Plastic Management

The Environment and Natural Resource Research Initiative (ENRRI-EfD) Ghana has organized discussions on the need for a proper management of plastic waste in Ghana to reduce its negative effects and maximize its benefits.

The round table discussion brought together key players in the plastics industry from academia, policy makers, regulators, and the private sector, to learn from each other, share ideas, and find a way forward in dealing with plastic waste in Ghana.

Speaking to the Ghana News Agency (GNA) on the sidelines of the discussions at GIMPA Executive Conference Centre, Dr. Kwami Adanu, Head of Economics Department, GIMPA, said “Act 863 was passed in 2013 to help generate revenue and roll back the plastic waste problem the nation is confronted with. Unfortunately…it has failed to produce desirable outcomes.”

“So this is the time for us to go for a fully-fledged plastic waste market which is decentralized across the country, supported by apps to help waste collectors and buyers to easily meet and trade plastic wastes,” Dr. Adanu said.

Dr. Adanu, who had earlier done a presentation on the growing plastic waste problem, indicated that Ghana needed to take advantage of the various options available to her and stop overly relying on recycling since a lot of the plastics were not recyclable, giving the technology Ghana had and for the fact that one could not continue to recycle the same plastic material after some time.

Dr. Adanu called for more inter-agency collaboration “because this is a massive problem that the nation is confronted with. We have to fund more studies, particularly in the area of material flow so that we can estimate how many plastic wastes we are generating, because you cannot be putting together recycling plants when you don’t know how much plastic waste you are generating in the first place.”

Madam Cynthia Asare Bediako, Chief Director, Ministry of Environment, Science, Technology and Innovations, informed that the situation was an eyesore, but the ministry at the same time had to tread cautiously in order to manage the situation well.

Madam Bediako was happy that Cabinet had approved a policy that would effectively deal with the situation, and informed that currently, ground works were ongoing for a full take-off of the policy.

She charged the media to go beyond just mentioning the effects of plastic waste in their reportage, but collaborate among themselves and come out with a grand strategy that would help drum home the need for individuals to commit themselves to the fight against poor management of plastic waste in Ghana.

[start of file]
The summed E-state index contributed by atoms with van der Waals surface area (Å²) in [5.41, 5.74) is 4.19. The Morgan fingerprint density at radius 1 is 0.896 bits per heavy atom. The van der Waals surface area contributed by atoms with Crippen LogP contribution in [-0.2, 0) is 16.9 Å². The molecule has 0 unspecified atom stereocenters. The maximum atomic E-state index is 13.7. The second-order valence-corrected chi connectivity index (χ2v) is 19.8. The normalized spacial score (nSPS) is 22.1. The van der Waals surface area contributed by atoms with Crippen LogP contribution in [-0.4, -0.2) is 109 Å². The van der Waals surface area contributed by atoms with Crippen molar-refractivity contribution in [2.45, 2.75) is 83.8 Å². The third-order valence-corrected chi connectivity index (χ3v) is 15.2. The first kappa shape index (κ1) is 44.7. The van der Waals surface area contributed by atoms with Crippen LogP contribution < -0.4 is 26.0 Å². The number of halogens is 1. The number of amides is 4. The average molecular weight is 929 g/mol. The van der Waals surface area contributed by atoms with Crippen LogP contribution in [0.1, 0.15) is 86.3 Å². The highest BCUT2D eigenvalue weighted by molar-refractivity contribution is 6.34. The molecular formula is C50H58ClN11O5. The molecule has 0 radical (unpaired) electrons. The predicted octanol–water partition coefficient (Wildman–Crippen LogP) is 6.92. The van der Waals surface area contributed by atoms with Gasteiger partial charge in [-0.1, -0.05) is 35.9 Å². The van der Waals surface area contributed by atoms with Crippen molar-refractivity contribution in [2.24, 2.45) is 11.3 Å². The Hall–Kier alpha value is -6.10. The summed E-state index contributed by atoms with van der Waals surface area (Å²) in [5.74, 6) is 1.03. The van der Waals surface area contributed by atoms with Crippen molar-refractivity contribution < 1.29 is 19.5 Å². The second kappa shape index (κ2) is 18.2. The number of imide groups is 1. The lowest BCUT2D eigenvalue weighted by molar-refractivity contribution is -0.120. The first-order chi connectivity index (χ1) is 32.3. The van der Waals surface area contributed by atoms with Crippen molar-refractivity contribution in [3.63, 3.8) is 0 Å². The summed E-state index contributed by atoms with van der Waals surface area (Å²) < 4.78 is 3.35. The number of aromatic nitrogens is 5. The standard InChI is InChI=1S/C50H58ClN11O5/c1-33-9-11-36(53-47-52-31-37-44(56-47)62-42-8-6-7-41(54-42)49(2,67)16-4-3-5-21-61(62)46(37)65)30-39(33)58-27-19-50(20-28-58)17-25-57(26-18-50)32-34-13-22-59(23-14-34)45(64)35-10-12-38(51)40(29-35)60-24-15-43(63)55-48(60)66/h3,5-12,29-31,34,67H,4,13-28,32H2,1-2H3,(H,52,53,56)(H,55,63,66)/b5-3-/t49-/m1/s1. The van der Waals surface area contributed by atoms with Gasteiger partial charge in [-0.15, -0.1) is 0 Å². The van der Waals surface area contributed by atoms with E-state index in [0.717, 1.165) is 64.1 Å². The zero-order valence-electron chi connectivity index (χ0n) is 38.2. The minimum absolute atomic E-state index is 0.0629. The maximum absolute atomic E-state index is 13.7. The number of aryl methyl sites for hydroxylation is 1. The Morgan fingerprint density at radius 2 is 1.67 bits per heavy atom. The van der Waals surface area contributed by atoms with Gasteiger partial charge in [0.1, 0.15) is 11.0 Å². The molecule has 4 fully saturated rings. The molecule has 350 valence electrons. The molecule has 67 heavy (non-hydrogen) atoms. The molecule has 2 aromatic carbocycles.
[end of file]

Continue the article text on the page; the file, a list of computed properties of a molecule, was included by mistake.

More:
Mr. Daniel Mensah Tornyigah of the Federation of Plastic Manufacturers, Recyclers and Users, Ghana observed “that plastics itself is not a problem, but the problem is the individual, and we believe that with the right policy institution, plastics would be an added financial benefit to the nation rather than as a curse or challenge to the nation.

“So we believe the talk should continue, but they should walk the talk, especially, those in the ministries, departments, and agencies.”

Mr. Tornyigah indicated that banning plastics was not the best approach because countries which had done so, had to do a deeper inquiry to know what existed, what was the alternative, and why banning was the best option.

“So from the Ghana perspective, when you indicate a policy of banning, you indicate that all the jobs in the formal and informal sectors of the plastic value chain, which is over 3.5 million employable jobs, would all be lost,” he added.

Mr. Tornyigah informed that banning should be the last option when all the parameters had failed, but not when people were willing to join the call to reduce the quantum of plastic in the open environment.

ENRRI, one of the 15 centres of the Environment for Development (EfD) initiative. ENRRI-EfD Ghana, aims at contributing to sustainable management of Ghana’s natural resources through capacity development, policy-relevant research and policy engagement.

Established in 2019, the Initiative is hosted by the Institute of Statistical, Social and Economic Research (ISSER), University of Ghana (UG), in collaboration with the School of Research and Graduate Studies (SRGS) at the Ghana Institute of Management and Public Administration (GIMPA) with funding from the Swedish International Development Initiative (Sida).

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